Lessons Learned

Sean Howard, producer of a variety of pixelated webcomics, has recently returned to the field.

He left the webcomics field just over a year ago, due both to having a little one enter the family – and, of course, the fact that his webcomics career was plagued by dramadramadrama. I won’t go into the who, hows, or whats, since I’m sure everyone and their kid sister can dig them up from the archives of the interweb.

Instead, I’ll state that I was sad when he left, because drama aside, he produced a damn fine strip. Enjoyable and entertaining plot, combined with pixel art that wasn’t incomprehensible, made for a charmingly good strip, if not one of the web’s heavy hitters.

As such, when he announced his return, I was pretty cheered by the news. Unfortunately, A Modest Destiny hasn’t quite yet resumed – instead, we’ve been treated to the Athiest, the Agnostic and the Asshole.

Now, don’t get me wrong, I’m not commenting on the quality of these strips. (As a matter of fact, I found quite a bit of amusement in his latest one, largely due to pondering how the Heisenberg uncertainty principle applied to Wikipedia.)

So it isn’t that they are bad comics, persay. The problem for me, rather, is that they are political comics.

I don’t know why it is, but the fact remains – I have quite a bit of trouble reading comics with heavy opinions. It doesn’t matter if I agree with the opinions or not – Sore Thumbs turns me off as much as Winger.

Is it that I can’t stand listening to an artist’s opinions? I don’t think that’s it – there have been plenty of strips I’ve seen influenced by some measure of personal interest that haven’t driven me away. It may just be that when the strip focused on a topic that I’ve seen a hundred times before, it just isn’t able to trigger any function other than disdain, no matter how valid the point or how well it is presented.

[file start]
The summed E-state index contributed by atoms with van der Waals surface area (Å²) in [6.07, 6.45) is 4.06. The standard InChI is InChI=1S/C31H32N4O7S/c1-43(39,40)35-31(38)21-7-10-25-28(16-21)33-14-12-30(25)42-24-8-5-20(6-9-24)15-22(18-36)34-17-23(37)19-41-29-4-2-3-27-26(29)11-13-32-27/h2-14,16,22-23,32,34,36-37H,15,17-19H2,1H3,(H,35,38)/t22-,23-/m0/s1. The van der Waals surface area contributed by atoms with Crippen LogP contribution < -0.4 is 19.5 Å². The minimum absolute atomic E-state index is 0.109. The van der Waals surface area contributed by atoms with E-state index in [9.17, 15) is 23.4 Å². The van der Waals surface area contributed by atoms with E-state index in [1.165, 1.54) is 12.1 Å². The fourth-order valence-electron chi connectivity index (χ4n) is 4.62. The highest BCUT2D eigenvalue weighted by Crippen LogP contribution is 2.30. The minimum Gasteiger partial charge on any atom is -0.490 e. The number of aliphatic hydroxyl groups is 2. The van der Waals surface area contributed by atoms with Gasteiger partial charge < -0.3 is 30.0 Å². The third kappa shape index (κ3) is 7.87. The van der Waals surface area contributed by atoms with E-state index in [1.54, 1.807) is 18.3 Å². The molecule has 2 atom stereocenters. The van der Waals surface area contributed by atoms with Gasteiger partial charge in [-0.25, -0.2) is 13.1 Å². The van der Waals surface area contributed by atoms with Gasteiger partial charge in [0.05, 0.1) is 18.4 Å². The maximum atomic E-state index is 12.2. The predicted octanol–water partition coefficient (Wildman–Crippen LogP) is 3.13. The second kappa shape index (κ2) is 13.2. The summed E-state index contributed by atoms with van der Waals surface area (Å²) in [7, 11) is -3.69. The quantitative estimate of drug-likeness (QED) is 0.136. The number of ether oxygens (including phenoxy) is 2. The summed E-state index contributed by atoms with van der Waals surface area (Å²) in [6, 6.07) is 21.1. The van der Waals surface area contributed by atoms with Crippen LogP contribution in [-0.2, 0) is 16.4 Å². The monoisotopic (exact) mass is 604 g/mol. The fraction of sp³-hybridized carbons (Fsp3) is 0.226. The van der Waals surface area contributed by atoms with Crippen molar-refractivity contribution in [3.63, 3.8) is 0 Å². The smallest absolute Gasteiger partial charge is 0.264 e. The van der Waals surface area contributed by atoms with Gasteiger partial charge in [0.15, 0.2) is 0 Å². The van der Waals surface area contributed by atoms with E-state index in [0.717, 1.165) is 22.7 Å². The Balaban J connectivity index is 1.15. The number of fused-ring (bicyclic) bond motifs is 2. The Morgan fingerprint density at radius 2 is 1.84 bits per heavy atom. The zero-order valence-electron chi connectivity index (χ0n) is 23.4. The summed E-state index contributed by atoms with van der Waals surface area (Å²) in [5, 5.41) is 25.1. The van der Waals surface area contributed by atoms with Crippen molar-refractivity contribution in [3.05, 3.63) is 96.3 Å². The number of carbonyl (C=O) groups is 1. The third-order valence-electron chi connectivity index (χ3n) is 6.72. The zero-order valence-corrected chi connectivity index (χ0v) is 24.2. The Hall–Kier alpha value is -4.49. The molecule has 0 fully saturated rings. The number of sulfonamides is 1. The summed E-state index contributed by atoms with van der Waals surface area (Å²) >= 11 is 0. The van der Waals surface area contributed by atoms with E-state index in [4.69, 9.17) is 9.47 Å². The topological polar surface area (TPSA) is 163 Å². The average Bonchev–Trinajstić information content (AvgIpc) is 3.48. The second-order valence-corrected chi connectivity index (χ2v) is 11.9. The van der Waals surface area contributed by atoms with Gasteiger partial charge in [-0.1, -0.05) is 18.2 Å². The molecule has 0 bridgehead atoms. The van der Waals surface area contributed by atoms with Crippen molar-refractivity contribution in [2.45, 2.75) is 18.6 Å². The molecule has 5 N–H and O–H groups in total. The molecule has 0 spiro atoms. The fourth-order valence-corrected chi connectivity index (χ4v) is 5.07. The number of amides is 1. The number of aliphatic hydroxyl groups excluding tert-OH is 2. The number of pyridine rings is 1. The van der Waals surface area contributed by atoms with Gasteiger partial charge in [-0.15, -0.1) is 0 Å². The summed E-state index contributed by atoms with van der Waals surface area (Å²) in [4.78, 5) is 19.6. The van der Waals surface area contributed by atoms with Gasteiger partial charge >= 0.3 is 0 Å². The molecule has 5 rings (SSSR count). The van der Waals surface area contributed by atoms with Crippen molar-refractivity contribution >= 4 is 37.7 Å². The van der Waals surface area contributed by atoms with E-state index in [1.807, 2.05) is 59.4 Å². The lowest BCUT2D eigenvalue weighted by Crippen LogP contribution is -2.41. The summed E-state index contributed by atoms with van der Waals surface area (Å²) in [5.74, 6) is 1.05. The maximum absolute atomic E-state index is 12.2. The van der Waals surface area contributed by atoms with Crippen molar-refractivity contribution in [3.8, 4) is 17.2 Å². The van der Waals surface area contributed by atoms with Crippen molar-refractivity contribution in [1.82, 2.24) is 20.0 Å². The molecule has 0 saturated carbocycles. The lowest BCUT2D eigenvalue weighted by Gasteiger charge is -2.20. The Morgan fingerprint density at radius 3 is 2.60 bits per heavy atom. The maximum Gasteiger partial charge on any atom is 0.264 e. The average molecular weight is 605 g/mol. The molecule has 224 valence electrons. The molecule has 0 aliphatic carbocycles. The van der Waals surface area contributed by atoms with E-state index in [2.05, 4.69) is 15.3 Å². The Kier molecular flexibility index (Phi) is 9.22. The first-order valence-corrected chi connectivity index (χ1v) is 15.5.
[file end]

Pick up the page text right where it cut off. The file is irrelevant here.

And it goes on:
In any case, it leaves me all the more eagerly awaiting the return of AMD – and the sincere hope that he will be able to simply re-enter the webcomics world, update his strips and do his thing, and avoid any drama (real or imagined) taking away from the joy of it all.

3 responses

  1. Y’know, that happens to me, too. It really kinda disgusts me when a webcomic tries to bash me over the head with its political views (except in Digital Purgatory, for some reason, but I think that’s because Wayne Lozen’s Mexicans are just about the funniest things I’ve ever seen.)
    I just go for the cool stories and the pretty pictures, not to be coached on how stupid I am for not adhering exactly to their political agenda.

  2. personally, i don’t mind some of the more political comics, as long as they don’t do it TOO TOO often. personally, i prefer the STORY of Sore Thumbs more than the political stuff.

  3. Sore Thumbs and Winger are interesting in that they have characters and plot outside of the political discussion – those elements are what drew me into the comics (and in the case of Sore Thumbs, are what has kept me there, as least for now.)

    With them, it becomes a matter of just not paying attention to strips that set off my ‘over-the-top’ alarms. In the case of Squidi’s latest work, it exists entirely as such, so there simply isn’t any reason for me to read it. Not because of the quality – just because of the genre.

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